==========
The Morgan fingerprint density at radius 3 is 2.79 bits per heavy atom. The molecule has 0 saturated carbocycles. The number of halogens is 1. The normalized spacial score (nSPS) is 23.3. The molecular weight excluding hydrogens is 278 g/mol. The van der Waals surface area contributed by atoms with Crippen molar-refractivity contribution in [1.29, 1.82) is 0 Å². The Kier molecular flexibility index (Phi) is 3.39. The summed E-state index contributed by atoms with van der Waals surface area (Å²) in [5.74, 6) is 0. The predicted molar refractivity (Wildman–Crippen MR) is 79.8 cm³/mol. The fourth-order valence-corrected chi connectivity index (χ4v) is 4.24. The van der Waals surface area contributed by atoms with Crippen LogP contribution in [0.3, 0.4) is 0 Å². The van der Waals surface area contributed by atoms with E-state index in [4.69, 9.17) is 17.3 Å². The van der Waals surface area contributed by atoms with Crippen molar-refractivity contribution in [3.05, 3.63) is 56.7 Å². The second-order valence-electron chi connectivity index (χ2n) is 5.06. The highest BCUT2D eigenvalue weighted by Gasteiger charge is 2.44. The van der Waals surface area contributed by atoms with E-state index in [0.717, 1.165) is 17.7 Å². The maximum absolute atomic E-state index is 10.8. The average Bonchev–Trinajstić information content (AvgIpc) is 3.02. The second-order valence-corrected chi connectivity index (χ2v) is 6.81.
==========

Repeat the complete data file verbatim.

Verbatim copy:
The Morgan fingerprint density at radius 3 is 2.79 bits per heavy atom. The molecule has 0 saturated carbocycles. The number of halogens is 1. The normalized spacial score (nSPS) is 23.3. The molecular weight excluding hydrogens is 278 g/mol. The van der Waals surface area contributed by atoms with Crippen molar-refractivity contribution in [1.29, 1.82) is 0 Å². The Kier molecular flexibility index (Phi) is 3.39. The summed E-state index contributed by atoms with van der Waals surface area (Å²) in [5.74, 6) is 0. The predicted molar refractivity (Wildman–Crippen MR) is 79.8 cm³/mol. The fourth-order valence-corrected chi connectivity index (χ4v) is 4.24. The van der Waals surface area contributed by atoms with Crippen LogP contribution in [0.3, 0.4) is 0 Å². The van der Waals surface area contributed by atoms with E-state index in [4.69, 9.17) is 17.3 Å². The van der Waals surface area contributed by atoms with Crippen molar-refractivity contribution in [3.05, 3.63) is 56.7 Å². The second-order valence-electron chi connectivity index (χ2n) is 5.06. The highest BCUT2D eigenvalue weighted by Gasteiger charge is 2.44. The van der Waals surface area contributed by atoms with E-state index in [0.717, 1.165) is 17.7 Å². The maximum absolute atomic E-state index is 10.8. The average Bonchev–Trinajstić information content (AvgIpc) is 3.02. The second-order valence-corrected chi connectivity index (χ2v) is 6.81.